Nobody, it turns out, keeps the kind of records needed for definitive conclusions. The FBI, the most reliable source, keeps extensive records on gun violence, but dismisses justifiable incidents, which they broadly define as an incident in which the shooter felt an immediate threat. This, most obviously, rules out almost all shootings by police, but also by civilians, whether their perception was accurate or not, and whether they were telling the truth or not. George Zimmerman’s killing of Trayvon Martin, for instance, would not be included in this kind of statistic. Other records are incomplete, and need to be correlated with each other to make sense, often with the result that studies with vastly different levels of thoroughness, even competence, are compared.
Furthermore, there is no good database on accidental gun shootings; this must be gleaned from news sources. There is no comparison of how gun regulation affects these issues; most studies focus on simple ownership of guns. Finally, there is no clear study of how gun ownership affects the mental state of people involved with confrontations, and how often these escalate into violence.
Personally, I still lean strongly toward gun regulation; I don’t see the value of allowing just anyone to keep guns, and I don’t see why guns should not be registered, and I find it hard to ignore the case of Finland. I am also aware that, in spite of all the rhetoric about crime and safety, the biggest factor in the minds of many activist gun owners is government; that’s why there’s so much emphasis on “taking our guns away,” which has never been a serious proposal by gun control advocates. Simply, they fear that without guns, and lots of them, the government will take away their freedom. The implication is clear. They consider armed insurrection a viable option. Forgive me if I find that chilling.
Still, some good, reliable statistical information on these issues is sorely needed. In the end, it is no longer acceptable, if it ever was, to find a site we trust and just go with whatever they are saying. There is no site which is reliably impartial all the time, on all issues, and the data are simply not available. We, as a country, need to collect the kinds of data that can lead to better conclusions, and we need to commission better studies. The reports need to be transparent, and include a full discussion of methods and sources.
“But I can show you ten sites with exactly that kind of information!” you may be saying. I know you can. And so can the guy on the other side, who you think is an idiot.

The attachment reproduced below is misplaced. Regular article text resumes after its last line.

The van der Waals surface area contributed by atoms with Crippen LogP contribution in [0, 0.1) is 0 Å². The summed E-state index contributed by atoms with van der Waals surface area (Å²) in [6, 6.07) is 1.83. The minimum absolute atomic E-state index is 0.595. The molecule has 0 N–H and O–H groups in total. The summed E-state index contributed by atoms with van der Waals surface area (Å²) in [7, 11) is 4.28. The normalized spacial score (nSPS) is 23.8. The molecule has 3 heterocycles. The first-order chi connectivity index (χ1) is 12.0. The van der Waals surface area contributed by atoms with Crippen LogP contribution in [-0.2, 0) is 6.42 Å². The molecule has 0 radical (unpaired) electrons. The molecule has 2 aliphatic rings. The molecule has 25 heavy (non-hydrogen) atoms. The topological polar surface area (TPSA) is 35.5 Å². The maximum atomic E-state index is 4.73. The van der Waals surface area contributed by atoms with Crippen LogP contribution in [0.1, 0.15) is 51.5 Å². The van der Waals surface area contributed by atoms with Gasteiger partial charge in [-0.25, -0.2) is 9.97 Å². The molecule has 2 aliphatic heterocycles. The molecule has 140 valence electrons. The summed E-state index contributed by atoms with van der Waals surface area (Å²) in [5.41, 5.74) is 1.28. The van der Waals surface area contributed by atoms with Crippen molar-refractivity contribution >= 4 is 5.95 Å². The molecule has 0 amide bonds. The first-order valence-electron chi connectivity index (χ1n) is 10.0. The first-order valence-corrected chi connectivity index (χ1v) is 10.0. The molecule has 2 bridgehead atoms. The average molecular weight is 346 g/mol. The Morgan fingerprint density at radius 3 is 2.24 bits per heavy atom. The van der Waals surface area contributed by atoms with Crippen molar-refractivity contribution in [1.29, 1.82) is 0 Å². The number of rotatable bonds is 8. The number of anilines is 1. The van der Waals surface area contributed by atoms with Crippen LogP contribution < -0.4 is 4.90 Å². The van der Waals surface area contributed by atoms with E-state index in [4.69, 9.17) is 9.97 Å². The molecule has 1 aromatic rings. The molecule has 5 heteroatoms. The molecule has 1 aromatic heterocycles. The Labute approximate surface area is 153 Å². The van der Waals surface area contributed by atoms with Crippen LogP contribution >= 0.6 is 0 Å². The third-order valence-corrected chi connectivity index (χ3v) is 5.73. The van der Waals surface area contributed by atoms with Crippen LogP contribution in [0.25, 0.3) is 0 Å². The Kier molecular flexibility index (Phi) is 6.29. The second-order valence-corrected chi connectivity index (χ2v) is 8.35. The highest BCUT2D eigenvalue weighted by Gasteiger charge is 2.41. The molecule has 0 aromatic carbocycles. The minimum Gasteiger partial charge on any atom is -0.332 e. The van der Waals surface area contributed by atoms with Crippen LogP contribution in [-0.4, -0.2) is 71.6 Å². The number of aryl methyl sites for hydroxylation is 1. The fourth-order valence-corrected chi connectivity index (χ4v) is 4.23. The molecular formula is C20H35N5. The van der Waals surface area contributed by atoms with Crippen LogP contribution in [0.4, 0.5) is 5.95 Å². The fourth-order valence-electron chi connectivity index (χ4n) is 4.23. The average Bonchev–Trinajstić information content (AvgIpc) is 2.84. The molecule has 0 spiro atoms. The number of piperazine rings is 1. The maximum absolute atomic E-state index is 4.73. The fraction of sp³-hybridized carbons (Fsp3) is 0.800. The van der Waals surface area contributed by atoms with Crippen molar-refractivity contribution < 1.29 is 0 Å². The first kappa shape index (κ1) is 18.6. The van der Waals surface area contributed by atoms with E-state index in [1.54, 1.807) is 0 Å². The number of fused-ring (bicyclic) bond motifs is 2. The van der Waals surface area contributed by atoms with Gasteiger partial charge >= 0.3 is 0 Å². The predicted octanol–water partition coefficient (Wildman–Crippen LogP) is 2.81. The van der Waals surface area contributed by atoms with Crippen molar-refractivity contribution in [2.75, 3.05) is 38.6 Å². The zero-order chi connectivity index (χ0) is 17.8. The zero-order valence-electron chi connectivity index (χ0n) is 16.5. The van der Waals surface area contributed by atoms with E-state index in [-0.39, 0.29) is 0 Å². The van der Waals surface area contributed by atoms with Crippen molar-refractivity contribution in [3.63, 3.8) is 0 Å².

This should be disturbing to both sides of the debate.
ADDENDUM: About statistics
When you’re looking at stats, there are two rules to keep in mind. The first is GIGO, garbage in, garbage out. The reliability of a statistic is no better than the data used to generate it. The second is the old Interrogation Rule, if you torture data enough, they will tell you what you want to hear. This second rule applies not only to conscious efforts to distort reality, but to unconscious factors like confirmation bias as well. It has long been noted that if you begin a statistical study hoping for, or even just expecting, a particular outcome, the chances of getting it are excellent.
So what to do? Do poor old lay people like ourselves just throw up our hands and despair of ever being able to evaluate statistics? Not at all, there are simple ways to do this. Unfortunately, they are not easy. One way is to read what opponents trying to debunk a study say about it. If you want a rigorous argument, your enemy is really your best friend, because they will point out the weaknesses unerringly. You also have to learn to ask questions yourself. Have any possible factors been left out? Are there gaps in the sample? If so, it doesn’t mean you have to disregard the study, but it does mean you need to find corroborating studies, preferably using a different data set, but at least one that is explicit about the nature of the data, and what kinds of statistical methods were used.